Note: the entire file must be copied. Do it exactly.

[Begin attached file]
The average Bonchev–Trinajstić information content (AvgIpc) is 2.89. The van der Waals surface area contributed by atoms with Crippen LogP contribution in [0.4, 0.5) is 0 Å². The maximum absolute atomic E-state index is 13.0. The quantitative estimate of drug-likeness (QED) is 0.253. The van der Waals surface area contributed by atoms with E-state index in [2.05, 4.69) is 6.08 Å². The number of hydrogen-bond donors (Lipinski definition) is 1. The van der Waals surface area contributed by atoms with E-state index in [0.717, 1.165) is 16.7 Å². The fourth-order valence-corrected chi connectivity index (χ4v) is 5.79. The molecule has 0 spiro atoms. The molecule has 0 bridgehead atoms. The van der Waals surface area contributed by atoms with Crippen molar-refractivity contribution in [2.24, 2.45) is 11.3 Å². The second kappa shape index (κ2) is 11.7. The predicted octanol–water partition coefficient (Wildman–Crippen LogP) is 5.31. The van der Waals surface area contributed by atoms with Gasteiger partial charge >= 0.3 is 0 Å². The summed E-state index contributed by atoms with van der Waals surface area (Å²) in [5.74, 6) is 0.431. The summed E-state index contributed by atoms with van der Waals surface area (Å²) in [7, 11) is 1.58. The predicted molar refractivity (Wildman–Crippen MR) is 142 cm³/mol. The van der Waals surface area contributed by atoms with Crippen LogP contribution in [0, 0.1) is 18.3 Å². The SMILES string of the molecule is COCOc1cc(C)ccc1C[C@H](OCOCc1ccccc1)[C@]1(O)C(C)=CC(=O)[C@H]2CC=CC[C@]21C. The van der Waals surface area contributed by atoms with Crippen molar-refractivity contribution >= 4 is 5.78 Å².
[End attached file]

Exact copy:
The average Bonchev–Trinajstić information content (AvgIpc) is 2.89. The van der Waals surface area contributed by atoms with Crippen LogP contribution in [0.4, 0.5) is 0 Å². The maximum absolute atomic E-state index is 13.0. The quantitative estimate of drug-likeness (QED) is 0.253. The van der Waals surface area contributed by atoms with E-state index in [2.05, 4.69) is 6.08 Å². The number of hydrogen-bond donors (Lipinski definition) is 1. The van der Waals surface area contributed by atoms with E-state index in [0.717, 1.165) is 16.7 Å². The fourth-order valence-corrected chi connectivity index (χ4v) is 5.79. The molecule has 0 spiro atoms. The molecule has 0 bridgehead atoms. The van der Waals surface area contributed by atoms with Crippen molar-refractivity contribution in [2.24, 2.45) is 11.3 Å². The second kappa shape index (κ2) is 11.7. The predicted octanol–water partition coefficient (Wildman–Crippen LogP) is 5.31. The van der Waals surface area contributed by atoms with Gasteiger partial charge >= 0.3 is 0 Å². The summed E-state index contributed by atoms with van der Waals surface area (Å²) in [5.74, 6) is 0.431. The summed E-state index contributed by atoms with van der Waals surface area (Å²) in [7, 11) is 1.58. The predicted molar refractivity (Wildman–Crippen MR) is 142 cm³/mol. The van der Waals surface area contributed by atoms with Crippen LogP contribution in [0, 0.1) is 18.3 Å². The SMILES string of the molecule is COCOc1cc(C)ccc1C[C@H](OCOCc1ccccc1)[C@]1(O)C(C)=CC(=O)[C@H]2CC=CC[C@]21C. The van der Waals surface area contributed by atoms with Crippen molar-refractivity contribution >= 4 is 5.78 Å².